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POLITICAL PARTIES - Officers - Lobbying Act - Offences

Thursday, October 12, 2017 @ 8:35 AM  

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Appeal by the accused, Carson, from conviction of offences under the Lobbying Act (Act) and sentence of a $50,000 fine. The appellant had served as an advisor to the Prime Minister of Canada between 2006 and 2009 and, under a new federal legislative scheme, was a “designated public office holder” and prohibited from engaging in lobbying for a five-year period after ceasing to hold office. After leaving his post, he became Executive Director of the Canada School of Energy and Environment (CSEE). While in this position, the appellant was involved in discussions with Industry Canada leading to an amended agreement that related to a $15 million grant. Then, the appellant participated in founding the Energy Policy Institute of Canada (EPIC), following which he communicated regularly with public office holders and met with the Minister of Natural Resources in support of the development of a strategy. The appellant was convicted of three counts in September of 2016. Counts one and two related to the appellant’s activity while he worked for EPIC. Count three related to the activity of the appellant while he was Executive Director at CSEE. At issue was whether the activities the appellant undertook were properly found to be prohibited activities within the meaning of the Act. The second issue was whether it was fair and reasonable to sentence the appellant to pay the maximum fine given his financial circumstances.

HELD: Appeal allowed in part. The conviction on the third count was overturned. The convictions on the first and second counts were upheld. The global sentence was reduced to a fine of $45,000. The Court disagreed with the trial judge’s conclusion that the activity the appellant undertook for the CSEE constituted prohibited lobbying. It was significant, but not conclusive, that dialogue was initiated by Industry Canada and not by the appellant. It was also significant that neither the appellant nor the officials he was speaking with believed he was involved in lobbying. They were alerted to the issue because both the original and the amended agreement contained representations and warranties that no unregistered lobbyist had lobbied on behalf of CSEE to obtain the funding and that CSEE was in compliance with the Lobbying Act. Although neither of these factors inoculated the appellant’s activities from conviction if he strayed into prohibited lobbying on behalf of CSEE, this evidence should have been given weight in considering whether prohibited activities had taken place. While the proposition that in certain circumstances, negotiating for extension of existing funding and for renewal of an agreement could become lobbying, properly interpreted, the appellant was not guilty of an offence in these circumstances. Responding to inquiries from government officials regarding a grant that had already been awarded and how and when it was to be spent was not clearly engaging in “communication in respect of the awarding of any grant, contribution or other financial benefit by or on behalf of Her Majesty in right of Canada”. The trial judge failed to apply the principle that if there was ambiguity in the interpretation of a penal statute, the ambiguity had to be resolved in favour of the accused. With respect to counts one and two, the activities of EPIC and the activities the appellant undertook on its behalf were an exemplar of what the Act prohibited. As one of the convictions was overturned, it was necessary to adjust the global sentence. There was no error in principle in the trial judge’s finding that the evidence of the appellant’s financial circumstances was unpersuasive and that he remained employed and employable. A $45,000 fine was not manifestly unfit. Sentence: $45,000 fine.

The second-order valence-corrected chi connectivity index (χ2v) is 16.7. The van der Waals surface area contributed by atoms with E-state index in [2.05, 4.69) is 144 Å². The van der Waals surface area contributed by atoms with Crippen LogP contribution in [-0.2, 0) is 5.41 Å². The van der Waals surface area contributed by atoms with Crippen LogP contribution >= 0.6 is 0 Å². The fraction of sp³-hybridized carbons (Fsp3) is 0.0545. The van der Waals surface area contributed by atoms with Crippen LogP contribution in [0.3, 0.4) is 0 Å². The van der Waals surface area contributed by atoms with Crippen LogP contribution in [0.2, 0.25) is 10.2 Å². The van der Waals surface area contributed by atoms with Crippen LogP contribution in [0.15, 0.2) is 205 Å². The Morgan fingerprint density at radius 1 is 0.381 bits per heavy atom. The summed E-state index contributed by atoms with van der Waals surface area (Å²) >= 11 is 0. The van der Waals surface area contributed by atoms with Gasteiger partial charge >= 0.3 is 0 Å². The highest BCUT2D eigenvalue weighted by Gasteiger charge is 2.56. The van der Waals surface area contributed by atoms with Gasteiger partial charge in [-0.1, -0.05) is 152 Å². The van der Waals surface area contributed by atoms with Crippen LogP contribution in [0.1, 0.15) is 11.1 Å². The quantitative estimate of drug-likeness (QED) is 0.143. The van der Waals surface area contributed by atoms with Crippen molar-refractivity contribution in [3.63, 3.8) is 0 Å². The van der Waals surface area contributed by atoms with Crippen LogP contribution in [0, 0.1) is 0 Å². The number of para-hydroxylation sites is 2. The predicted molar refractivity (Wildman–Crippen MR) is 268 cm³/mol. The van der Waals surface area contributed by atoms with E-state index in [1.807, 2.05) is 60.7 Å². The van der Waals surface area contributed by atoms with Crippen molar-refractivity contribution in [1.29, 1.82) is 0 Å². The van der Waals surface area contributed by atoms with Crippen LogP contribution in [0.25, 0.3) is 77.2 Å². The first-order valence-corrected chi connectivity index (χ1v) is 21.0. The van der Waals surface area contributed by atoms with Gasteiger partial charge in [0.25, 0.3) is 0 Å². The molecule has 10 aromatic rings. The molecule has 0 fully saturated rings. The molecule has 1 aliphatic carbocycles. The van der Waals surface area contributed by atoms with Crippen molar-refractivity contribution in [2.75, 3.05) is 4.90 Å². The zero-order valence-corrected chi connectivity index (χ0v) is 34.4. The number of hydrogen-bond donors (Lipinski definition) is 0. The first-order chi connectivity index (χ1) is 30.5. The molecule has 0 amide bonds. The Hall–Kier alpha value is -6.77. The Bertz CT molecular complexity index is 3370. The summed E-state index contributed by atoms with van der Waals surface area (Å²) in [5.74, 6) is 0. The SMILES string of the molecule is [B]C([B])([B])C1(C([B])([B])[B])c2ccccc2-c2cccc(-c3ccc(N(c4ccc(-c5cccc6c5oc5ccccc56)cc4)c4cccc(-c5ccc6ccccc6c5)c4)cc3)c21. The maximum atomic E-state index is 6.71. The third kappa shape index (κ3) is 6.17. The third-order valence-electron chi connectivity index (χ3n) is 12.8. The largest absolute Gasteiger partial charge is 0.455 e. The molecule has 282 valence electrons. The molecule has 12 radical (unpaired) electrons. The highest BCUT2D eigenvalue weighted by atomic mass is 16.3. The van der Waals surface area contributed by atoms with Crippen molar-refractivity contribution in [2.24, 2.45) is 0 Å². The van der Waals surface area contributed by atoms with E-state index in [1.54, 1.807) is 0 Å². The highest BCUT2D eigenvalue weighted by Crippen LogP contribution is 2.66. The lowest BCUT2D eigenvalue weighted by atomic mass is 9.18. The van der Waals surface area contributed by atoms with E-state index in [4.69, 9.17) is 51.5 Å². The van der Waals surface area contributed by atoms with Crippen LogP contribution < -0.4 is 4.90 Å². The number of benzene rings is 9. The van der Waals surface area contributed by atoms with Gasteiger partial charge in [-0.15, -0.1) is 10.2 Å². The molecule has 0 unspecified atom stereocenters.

R. v. Carson, [2017] O.J. No. 4646, Ontario Superior Court of Justice, C.U.C. MacLeod J., September 11, 2017. Digest No. TLD-October92017009